Sweet Tea, or New Orleans Part 1

I need to address something very important, something very near and dear to my heart:

Sweet tea.

I know what you’re thinking, “But Sarah! You’re a Yankee!” This is true. However, my grandmother had a famous sweet tooth. Family lore tells that my dad refused to finish his dinner one night. Her response was “Well, you better eat all your dessert.”

Now, I’m not sure if this is why she made sweet tea, or if she just happened to be taught that way. But one of the best parts of going to Grandmom & Grandpop’s was filling a tall glass of tea from the giant stockpot she kept in the refrigerator.

(Small aside: I don’t know what they put in the water in NE Philly, but I can still recall the taste of tea at that house, both hot and cold.)

Dad makes it now, gallons at a time, for us to drink in the summer. He uses decaf tea, but it’s really not the caffeine’s fault that you stay awake for days after drinking it. It’s the massive amounts of sugar.

Anyway. Sweet tea.

I didn’t really think about sweet tea with respect to my trip to New Orleans. In fact, it wasn’t until we sat down at Deanie’s for lunch the first day that I realized I was in the South, land of the sweet tea. It happened when the server set down a bowl full of boiled potatoes (with some sort of awesome seasoning, maybe crab boil?) and asked what we’d like to drink.

LJ, Jordan, Fargs: “Margarita please.”
Neil*: “I’ll just have a water.”
Sarah, obviously excited, thinks she already knows the answer: “Is your tea sweetened?”
Server: “Oh no, it’s unsweetened.”
Sarah: “…what?”


Not sweet.

I think I even asked, “We are south of the Mason-Dixon line, yes?”

I thought maybe this was a fluke, but I stopped at Napoleon House for a piece of muffuletta, as suggested by a woman at the Louisiana Tourism office. I asked what food I should eat, and where I should eat it. She said Central Grocery, of course, but when she mentioned Napoleon House, she said they served it in quarters and warmed it up.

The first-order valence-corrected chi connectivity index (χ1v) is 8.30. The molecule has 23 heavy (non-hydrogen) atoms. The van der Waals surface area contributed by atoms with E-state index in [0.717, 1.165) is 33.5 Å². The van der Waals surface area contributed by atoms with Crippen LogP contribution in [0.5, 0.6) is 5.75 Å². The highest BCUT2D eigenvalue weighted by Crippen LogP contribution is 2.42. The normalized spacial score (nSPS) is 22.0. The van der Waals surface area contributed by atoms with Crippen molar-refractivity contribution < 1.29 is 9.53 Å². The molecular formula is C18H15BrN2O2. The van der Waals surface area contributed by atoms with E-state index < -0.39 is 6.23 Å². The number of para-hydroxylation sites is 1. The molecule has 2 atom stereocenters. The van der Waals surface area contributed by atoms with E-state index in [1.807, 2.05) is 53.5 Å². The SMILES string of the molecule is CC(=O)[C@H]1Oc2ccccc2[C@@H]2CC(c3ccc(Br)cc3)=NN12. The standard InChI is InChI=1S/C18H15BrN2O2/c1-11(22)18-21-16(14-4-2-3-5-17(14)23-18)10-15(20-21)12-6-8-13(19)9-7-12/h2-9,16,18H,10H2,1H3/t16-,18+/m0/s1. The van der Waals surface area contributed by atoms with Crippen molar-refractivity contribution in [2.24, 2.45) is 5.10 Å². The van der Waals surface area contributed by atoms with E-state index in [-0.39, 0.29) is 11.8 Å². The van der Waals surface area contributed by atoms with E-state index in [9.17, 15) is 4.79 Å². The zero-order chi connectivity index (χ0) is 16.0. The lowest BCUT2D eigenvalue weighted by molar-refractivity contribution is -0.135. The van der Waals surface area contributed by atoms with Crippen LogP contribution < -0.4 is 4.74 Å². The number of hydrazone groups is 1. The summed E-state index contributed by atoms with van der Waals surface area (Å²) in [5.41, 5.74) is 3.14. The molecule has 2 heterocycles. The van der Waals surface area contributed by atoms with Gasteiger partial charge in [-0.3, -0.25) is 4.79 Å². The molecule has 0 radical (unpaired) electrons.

I went there after our swamp tour to try it out. I sat at the bar and asked for a quarter of a sandwich and an iced tea. I asked if it was sweetened. It was not. Sigh.

Mario, the awesome bartender, told me that that sweet tea wasn’t really served in many places around New Orleans. So I guess it’s a specific section of the South? WEIRD.

While I was waiting for my sandwich, I checked out the Yelp reviews and found out that they make a good Pimm’s Cup.


And it was SO delicious. I highly recommend the Pimm’s/muffuletta combo if you find yourself in New Orleans.

*Poor Neil has been plagued with stomach problems for a while now. New Orleans is not the place to have a delicate stomach, as most things are fried or spicy or fried and spicy. He soldiered on though.


September 10, 2009. Uncategorized.


  1. Aunt Jan replied:

    I am so hungry!!! I’m planning a trip to NO next Mar or Apr so I’ve noted the places you went.

  2. New Orleans Part 2 « Sarahdares replied:

    […] hotel clerk where we should eat. She suggested Acme Oyster House or Deanie’s. As you saw in New Orleans Part 1, we went to […]

  3. Ll488 replied:

    Yeah we New Orleanians don’t do sweet tea. It also must have lemon. Now I live in Mississippi and have to say, “unsweetened with lemon” more than I care to.

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